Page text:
LEIGH PEARSON – Ab Imo Pectore – Love Stories from Byron Bay
Hosted By 19 KAREN
March 27th - April 24th, 2010
ARTIST STATEMENT – AB IMO PECTORE : Love stories from Byron Bay
I paint what I am compelled to paint. My subjects choose me. Their stories unfold, revealing and concealing different facets of themselves as the painting emerges on the canvas. Sometimes I feel like an observer, other times a facilitator. By the time I complete a painting, I feel an intimate connection with the beings in my canvases, seeing them through their many moods and incarnations; we suffer and struggle together, united in our quest for resolution. In this way, my works emerge from the subconscious. I may begin with an idea, but that is invariably subsumed. Each work is directly informed by its predecessor. Thus, the story emerges, developing and morphing from piece to piece. I work quickly until I have resolved the composition, painting, drawing, painting, erasing and painting again, layer upon layer. It is only upon completion of a painting that I make a critical analysis, occasionally finding myself confounded and intrigued by what has emerged. These paintings explore attraction – the invisible pull that draws two beings together, the energy in the space between those beings – whether teapot and cup, or, in the case of these works, lovers, would-be lovers. There is something dangerous in these liaisons. There is a tension, a drama, kinetic energy, potential heartbreak. I am intrigued by the nature of the attractions and connections. They defy logic. I paint what can be felt but cannot be explained by logic. I want to capture the essence of those feelings rather than describing the event itself.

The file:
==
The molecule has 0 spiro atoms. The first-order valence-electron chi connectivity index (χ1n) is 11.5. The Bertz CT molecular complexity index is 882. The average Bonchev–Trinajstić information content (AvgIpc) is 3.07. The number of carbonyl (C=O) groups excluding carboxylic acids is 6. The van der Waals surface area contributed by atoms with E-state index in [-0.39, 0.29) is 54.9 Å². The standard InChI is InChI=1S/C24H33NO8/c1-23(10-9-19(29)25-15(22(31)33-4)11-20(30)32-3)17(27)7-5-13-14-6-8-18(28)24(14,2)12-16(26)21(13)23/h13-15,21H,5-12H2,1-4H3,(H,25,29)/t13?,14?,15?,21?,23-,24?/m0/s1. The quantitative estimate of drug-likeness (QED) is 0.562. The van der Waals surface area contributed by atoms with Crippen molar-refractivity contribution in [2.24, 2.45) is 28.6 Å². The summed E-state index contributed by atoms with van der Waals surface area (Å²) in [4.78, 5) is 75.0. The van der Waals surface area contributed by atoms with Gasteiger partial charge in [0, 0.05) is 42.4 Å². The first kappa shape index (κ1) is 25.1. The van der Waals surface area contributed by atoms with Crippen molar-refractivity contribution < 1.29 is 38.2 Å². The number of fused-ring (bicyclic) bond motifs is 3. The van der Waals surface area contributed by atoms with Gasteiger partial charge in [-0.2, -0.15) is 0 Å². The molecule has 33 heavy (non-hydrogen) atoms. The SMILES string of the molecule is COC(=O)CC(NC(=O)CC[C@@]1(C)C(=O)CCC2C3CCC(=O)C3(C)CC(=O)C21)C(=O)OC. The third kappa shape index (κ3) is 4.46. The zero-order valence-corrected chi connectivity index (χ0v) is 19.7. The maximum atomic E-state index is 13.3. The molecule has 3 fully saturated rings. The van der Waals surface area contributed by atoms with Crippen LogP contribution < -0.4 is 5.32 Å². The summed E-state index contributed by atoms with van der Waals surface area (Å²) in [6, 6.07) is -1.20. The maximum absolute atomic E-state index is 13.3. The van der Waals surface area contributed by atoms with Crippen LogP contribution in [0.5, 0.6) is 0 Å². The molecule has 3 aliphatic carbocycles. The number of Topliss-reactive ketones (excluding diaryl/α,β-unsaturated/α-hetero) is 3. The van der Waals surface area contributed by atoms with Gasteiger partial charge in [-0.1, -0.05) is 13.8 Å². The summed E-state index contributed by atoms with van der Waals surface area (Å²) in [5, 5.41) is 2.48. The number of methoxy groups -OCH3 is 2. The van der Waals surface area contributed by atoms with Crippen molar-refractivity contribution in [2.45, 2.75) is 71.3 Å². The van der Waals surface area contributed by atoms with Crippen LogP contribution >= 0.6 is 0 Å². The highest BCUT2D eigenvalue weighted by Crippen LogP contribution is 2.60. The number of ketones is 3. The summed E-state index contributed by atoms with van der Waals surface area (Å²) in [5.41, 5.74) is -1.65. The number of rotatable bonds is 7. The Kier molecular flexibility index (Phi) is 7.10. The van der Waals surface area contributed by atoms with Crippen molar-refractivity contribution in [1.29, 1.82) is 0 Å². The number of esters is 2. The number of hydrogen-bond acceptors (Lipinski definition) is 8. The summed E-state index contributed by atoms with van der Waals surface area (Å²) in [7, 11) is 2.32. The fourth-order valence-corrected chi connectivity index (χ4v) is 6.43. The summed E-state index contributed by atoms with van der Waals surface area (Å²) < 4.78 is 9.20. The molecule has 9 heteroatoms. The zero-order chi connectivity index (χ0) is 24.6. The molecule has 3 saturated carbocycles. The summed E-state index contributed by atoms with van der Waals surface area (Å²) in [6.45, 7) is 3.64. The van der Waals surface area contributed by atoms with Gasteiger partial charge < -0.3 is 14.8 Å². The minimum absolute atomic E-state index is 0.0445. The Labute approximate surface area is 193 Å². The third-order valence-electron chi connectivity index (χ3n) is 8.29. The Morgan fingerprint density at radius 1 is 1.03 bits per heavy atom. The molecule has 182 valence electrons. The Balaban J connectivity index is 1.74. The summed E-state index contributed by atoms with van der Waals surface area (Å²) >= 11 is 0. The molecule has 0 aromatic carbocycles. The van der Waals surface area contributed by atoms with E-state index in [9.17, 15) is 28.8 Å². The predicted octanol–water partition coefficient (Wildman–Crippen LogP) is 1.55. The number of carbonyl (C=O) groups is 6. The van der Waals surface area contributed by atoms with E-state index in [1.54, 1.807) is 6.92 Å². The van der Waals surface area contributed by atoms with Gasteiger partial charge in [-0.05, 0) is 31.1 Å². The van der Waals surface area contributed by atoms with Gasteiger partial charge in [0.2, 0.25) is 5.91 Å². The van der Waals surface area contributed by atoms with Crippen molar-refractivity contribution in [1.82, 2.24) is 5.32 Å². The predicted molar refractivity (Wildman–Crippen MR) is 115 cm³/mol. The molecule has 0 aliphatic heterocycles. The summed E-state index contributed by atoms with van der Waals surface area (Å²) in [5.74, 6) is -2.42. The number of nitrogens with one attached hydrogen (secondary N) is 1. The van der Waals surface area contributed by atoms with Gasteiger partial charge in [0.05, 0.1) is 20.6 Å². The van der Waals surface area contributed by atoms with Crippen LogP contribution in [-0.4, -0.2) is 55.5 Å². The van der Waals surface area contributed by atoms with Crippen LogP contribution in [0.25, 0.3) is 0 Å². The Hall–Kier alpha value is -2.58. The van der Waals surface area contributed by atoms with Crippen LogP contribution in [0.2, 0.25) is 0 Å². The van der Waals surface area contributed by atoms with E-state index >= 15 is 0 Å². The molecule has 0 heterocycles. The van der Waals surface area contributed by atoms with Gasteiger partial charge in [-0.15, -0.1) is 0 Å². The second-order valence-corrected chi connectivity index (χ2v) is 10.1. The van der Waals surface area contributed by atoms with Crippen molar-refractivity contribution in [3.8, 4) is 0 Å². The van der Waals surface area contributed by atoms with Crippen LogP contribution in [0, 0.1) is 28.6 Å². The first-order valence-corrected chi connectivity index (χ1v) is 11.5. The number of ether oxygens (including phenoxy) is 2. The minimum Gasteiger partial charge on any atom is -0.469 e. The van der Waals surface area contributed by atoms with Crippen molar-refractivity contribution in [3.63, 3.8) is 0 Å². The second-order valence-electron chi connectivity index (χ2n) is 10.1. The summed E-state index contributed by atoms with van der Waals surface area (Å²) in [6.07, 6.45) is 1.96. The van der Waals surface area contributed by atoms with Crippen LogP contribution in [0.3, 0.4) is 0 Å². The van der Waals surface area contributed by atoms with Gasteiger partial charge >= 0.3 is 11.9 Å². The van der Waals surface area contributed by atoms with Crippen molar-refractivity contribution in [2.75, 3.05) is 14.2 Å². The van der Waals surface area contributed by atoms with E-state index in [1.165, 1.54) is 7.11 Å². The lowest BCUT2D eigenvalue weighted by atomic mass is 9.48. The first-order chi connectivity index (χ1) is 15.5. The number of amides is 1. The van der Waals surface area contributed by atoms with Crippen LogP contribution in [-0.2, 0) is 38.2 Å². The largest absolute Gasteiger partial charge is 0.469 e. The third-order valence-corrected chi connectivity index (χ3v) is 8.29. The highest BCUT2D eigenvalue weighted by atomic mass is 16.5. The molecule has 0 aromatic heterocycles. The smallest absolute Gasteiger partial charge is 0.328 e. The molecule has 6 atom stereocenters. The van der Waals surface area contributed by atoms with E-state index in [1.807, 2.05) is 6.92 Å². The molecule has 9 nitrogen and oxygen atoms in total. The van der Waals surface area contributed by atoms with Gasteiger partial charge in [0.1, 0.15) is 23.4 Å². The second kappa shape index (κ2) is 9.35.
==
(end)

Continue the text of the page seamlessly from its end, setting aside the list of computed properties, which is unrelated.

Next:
The lovers inhabit their own world. The ‘landscape’ in the paintings belongs to another world – a parallel world? A dream, perhaps? While the troubled skies may belong to another world, they seem to reflect something of the mood in the lovers’ world. The tie, collar and cuff in my paintings are symbols of the working man – the tie perhaps a little intrusive, stridently making its presence felt. The woman, however, frequently appears naked, her vulnerability evident. She is often incomplete, dissolving, unable for some reason to be fully available.
Other symbols – parts of wedding vows, Latin words, hands and haloes appear and disappear, often becoming obscured under new layers of paint. Though perhaps not visible, their presence is felt. They are an integral part of the story in the same way that our own personal histories are of ours. Recently acutely aware of the finite nature of life, I see that each and every event in our lives is constrained by time. The clock is always ticking. Didactic, it controls our lives. Clocks appear and disappear in my works. Often only fragments remain, numbers here and there – ever-present reminders of our mortality. My lovers play out their roles, their own mortality both a catalyst and a conscience.